Faculty Opinion Is Strongly Against GOP in White Case
Faculty experts contacted yesterday condemned almost unanimously the actions of both the administration and Representative Velde in the case of Harry Doxter White.
Mark DeWolf Howe '28, professor of Law, sharply criticized Attorney General Brownell's speech last week attacking former President Truman for retaining White in his administration. Howe termed Brownell's address and Tuesday's subpoena of Truman by Velde "the biggest Republican blunder yet."
"Surely, Brownell should have realized that either Velde or McCarthy would jump at such a chance," Howe said.
"This is the final indication of Republican irresponsibility," he continued. "It is the acceptance by the administration of the political philosophy of McCarthyism." Howe said he felt that Brownell's action was obviously political in purpose. "In the long run the Republicans will lose far more than they can gain by continuing these witch hunts. What kind of support can Eisenhower expect from the Democrats if his administration arouses such bitterness?"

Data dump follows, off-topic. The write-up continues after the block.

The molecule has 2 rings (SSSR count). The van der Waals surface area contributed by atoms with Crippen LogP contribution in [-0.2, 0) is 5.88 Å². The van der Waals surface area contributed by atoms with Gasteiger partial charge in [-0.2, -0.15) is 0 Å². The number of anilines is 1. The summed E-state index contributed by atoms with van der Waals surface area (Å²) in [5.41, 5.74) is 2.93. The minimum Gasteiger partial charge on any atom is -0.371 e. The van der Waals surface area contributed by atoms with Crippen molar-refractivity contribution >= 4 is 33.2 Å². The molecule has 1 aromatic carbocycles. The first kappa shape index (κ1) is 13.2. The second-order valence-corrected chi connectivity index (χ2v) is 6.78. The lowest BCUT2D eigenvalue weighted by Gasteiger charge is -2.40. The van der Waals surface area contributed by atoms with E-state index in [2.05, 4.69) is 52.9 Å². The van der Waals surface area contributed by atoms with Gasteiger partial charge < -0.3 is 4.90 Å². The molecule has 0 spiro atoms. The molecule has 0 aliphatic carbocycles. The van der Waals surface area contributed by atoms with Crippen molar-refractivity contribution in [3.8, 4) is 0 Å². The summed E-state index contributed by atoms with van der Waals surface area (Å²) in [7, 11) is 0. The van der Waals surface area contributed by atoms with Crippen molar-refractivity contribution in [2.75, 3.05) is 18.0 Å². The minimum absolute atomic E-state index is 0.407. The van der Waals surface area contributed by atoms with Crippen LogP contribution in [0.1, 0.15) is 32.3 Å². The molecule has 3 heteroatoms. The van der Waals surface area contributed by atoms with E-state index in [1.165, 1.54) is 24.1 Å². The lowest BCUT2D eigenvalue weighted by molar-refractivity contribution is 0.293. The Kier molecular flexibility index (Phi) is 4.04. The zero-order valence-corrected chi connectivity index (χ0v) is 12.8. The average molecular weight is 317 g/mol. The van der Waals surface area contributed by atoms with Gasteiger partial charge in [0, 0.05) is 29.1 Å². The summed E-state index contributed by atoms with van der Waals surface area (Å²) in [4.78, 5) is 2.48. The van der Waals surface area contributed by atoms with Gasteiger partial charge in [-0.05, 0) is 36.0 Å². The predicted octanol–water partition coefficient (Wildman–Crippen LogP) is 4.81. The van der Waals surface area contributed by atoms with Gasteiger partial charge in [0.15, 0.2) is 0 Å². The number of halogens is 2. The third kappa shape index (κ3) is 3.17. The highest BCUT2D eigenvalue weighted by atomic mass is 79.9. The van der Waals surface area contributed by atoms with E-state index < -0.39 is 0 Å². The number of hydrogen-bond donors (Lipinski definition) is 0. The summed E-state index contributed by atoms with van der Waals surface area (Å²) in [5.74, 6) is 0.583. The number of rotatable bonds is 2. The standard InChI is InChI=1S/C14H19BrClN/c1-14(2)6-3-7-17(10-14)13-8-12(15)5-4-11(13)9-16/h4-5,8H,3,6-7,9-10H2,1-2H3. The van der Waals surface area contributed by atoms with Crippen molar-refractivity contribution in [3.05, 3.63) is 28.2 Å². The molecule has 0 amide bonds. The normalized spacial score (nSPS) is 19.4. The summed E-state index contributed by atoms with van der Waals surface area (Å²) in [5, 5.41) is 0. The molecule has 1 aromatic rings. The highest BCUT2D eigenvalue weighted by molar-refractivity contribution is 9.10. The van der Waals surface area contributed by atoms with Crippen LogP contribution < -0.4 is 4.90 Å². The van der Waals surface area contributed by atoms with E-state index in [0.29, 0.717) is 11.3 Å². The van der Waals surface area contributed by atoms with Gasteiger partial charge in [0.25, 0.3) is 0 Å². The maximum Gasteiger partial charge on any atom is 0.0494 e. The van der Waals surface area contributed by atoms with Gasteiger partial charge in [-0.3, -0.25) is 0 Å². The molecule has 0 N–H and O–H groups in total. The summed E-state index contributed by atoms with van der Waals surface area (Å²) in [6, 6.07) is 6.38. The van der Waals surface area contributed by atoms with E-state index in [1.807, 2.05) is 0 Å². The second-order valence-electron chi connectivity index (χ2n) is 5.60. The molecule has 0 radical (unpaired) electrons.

Shift Public Opinion
Robert G. McCloskey, assistant professor of Government, said that Brownell's action "reflects a decision on the part of the attorney General and the administration to keep the Red hunt going at as high a pitch as possible in order to shift public attention away from the recent discontent shown in the by-elections.
"The Republicans have been riding this horse for a long time now, and it's a pretty small horse," he said. "I question whether they can continue riding it for the next year or the next three years."
McCloskey called the subpoenas of Truman, Supreme Court Justice Clark, and Governor Byrnes "incredibly bad taste." There's no doubt that Truman would have come if merely asked to appear instead of being subpoenaed, he added. "It looks as if Velde sent the subpoenaed only to get in his bid for head-lines ahead of McCarthy's."
Basic Weakness in Government
Daniel S. Cheever '39, assistant professor of Government, said "the whole incident of the subpoena is a glaring example of a basic weakness in the U.S. system of government. Committees, not Congress as a whole, are entrusted with the power of deciding who will be called to account for actions. A man may be called before six or so committee.